The Herring-Arnot Glider of 1897

The experiments in 1896 had cost Chanute a good deal of money and he was not prepared to finance any more experiments. Augustus Herring also was short of funds but found a willing patron in Matthias Arnot, a young Elmira, New York banker. Arnot financed the building of another glider very similar to the one flown at Dune Park in September of 1896.

The chief difference in this glider was the angling in of the glider pilot support bars for easier control and the number of ribs in the wings, 11 in the Arnot version compared to the 12 in the 1896 glider. It was built by William Avery in Chicago and delivered to Herring in late August of 1897. Herring had taken up residence, and a job, in St. Joseph, Michigan. Arnot joined him in early September and the men pitched camp in the Indiana Dunes at the Dune Park location to begin serious testing of the glider. A full description of these flights by Herring himself is in the 'Gliding Experiments' published later that year in the Journal of the Western Society of Engineers.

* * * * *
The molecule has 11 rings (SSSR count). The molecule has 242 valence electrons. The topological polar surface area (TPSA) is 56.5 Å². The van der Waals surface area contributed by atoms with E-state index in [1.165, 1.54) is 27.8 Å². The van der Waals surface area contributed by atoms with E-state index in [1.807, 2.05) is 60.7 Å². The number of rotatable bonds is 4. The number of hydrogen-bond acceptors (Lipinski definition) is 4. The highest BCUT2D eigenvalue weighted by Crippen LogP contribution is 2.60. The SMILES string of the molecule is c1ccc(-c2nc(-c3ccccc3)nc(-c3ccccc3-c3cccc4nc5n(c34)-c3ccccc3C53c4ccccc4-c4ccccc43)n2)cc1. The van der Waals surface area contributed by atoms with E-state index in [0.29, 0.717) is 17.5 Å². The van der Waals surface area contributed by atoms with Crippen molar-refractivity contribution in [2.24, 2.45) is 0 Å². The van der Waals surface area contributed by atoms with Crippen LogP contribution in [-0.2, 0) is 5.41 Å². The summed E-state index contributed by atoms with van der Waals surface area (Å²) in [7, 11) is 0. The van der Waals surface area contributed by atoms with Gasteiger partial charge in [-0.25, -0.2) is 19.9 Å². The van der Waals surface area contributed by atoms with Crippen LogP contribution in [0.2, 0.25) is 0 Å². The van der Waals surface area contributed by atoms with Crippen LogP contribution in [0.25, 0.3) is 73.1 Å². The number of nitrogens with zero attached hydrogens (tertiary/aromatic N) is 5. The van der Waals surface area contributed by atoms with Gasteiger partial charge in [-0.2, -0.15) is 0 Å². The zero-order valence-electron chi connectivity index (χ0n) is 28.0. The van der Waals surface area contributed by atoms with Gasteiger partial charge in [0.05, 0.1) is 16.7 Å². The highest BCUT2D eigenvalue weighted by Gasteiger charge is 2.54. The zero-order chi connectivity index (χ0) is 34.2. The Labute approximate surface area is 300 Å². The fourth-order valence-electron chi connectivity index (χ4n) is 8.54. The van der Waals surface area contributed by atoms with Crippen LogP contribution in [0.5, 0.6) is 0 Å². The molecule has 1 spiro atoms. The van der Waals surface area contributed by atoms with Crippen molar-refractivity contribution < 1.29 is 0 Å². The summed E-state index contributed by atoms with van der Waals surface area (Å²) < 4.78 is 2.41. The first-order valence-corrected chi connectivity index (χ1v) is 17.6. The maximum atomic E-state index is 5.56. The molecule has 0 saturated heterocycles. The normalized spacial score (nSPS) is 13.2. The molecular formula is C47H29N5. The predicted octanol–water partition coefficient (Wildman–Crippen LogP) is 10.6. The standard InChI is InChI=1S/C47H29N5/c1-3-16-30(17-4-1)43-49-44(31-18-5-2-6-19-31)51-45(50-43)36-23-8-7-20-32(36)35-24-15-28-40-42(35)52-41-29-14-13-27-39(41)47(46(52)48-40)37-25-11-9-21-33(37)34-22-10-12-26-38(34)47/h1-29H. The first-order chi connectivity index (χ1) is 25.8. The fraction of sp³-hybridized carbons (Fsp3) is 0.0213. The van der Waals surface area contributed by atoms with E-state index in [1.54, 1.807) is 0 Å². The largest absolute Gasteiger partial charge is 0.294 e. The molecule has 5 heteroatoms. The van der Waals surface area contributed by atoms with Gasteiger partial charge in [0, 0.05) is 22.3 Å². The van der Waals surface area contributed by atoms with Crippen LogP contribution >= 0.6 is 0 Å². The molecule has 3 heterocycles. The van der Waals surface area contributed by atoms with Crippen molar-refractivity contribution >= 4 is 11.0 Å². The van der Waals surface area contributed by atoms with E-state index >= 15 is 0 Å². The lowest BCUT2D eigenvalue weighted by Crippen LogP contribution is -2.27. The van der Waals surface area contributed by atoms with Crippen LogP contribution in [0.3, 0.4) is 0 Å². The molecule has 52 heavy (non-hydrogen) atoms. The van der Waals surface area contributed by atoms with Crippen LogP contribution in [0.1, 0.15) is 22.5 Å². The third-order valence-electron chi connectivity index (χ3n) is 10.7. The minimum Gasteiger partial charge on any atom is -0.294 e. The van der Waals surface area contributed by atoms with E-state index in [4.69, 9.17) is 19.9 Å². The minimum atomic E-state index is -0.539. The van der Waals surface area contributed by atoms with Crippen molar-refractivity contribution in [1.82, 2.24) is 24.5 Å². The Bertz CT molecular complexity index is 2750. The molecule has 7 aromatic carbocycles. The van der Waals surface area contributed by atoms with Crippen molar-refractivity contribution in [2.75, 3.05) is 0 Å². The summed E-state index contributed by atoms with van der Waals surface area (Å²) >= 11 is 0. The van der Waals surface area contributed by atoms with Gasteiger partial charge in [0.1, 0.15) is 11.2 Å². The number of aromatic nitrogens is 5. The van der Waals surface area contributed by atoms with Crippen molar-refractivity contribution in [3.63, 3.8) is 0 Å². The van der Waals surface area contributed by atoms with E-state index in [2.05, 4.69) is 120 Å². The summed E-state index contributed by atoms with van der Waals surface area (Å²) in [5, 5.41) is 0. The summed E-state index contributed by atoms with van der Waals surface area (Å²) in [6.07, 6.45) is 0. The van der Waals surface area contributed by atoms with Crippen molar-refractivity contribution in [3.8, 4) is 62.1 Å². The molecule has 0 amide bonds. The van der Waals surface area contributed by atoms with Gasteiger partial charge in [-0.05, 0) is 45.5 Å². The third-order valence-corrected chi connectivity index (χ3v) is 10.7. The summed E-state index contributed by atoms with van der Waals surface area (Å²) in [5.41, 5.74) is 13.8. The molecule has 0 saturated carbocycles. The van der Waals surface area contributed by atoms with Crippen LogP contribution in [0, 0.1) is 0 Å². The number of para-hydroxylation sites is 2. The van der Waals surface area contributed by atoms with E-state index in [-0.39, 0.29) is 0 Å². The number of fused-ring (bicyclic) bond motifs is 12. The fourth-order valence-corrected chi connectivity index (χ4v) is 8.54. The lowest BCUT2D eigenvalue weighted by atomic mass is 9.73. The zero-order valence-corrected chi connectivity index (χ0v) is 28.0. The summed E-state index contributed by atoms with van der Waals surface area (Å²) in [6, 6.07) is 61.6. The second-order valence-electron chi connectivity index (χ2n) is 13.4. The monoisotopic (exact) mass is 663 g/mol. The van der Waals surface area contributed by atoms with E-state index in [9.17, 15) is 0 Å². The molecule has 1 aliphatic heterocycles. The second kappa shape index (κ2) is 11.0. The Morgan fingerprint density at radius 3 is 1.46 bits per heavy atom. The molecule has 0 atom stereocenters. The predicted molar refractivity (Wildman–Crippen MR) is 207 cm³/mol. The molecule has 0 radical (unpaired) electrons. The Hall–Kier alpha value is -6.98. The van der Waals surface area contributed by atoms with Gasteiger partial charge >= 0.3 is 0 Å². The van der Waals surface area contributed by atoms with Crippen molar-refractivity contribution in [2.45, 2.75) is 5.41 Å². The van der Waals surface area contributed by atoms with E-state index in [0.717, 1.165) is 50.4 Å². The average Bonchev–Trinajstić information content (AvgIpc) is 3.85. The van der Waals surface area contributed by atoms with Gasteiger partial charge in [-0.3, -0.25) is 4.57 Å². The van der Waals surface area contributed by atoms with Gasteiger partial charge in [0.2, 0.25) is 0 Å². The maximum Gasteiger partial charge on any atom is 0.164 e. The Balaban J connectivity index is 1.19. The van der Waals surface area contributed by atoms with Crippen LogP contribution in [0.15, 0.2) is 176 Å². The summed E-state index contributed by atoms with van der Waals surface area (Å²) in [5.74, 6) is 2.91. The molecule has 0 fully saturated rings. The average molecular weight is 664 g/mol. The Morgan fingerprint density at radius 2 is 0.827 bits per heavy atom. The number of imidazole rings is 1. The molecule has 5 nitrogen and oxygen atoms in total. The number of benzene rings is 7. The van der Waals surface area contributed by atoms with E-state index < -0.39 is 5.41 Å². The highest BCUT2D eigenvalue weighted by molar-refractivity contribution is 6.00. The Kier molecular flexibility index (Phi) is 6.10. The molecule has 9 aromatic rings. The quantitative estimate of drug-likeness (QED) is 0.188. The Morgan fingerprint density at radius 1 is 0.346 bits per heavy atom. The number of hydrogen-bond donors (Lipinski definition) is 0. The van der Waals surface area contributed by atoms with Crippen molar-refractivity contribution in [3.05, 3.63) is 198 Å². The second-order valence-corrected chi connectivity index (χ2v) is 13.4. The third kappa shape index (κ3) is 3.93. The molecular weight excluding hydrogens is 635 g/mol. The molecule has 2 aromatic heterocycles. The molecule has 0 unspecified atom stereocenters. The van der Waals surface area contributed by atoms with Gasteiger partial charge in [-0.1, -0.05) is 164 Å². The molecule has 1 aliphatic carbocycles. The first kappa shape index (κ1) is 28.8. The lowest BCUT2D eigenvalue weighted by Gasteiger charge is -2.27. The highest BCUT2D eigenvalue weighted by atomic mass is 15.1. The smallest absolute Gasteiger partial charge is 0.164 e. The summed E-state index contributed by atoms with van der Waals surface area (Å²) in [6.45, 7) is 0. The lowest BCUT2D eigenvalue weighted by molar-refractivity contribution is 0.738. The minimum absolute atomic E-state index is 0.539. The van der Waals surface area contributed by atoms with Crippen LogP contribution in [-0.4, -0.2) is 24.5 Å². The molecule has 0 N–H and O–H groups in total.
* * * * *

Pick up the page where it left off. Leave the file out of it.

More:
Click on the thumbnails for a bigger image with a caption:

Photo's courtesy of the Library of Congress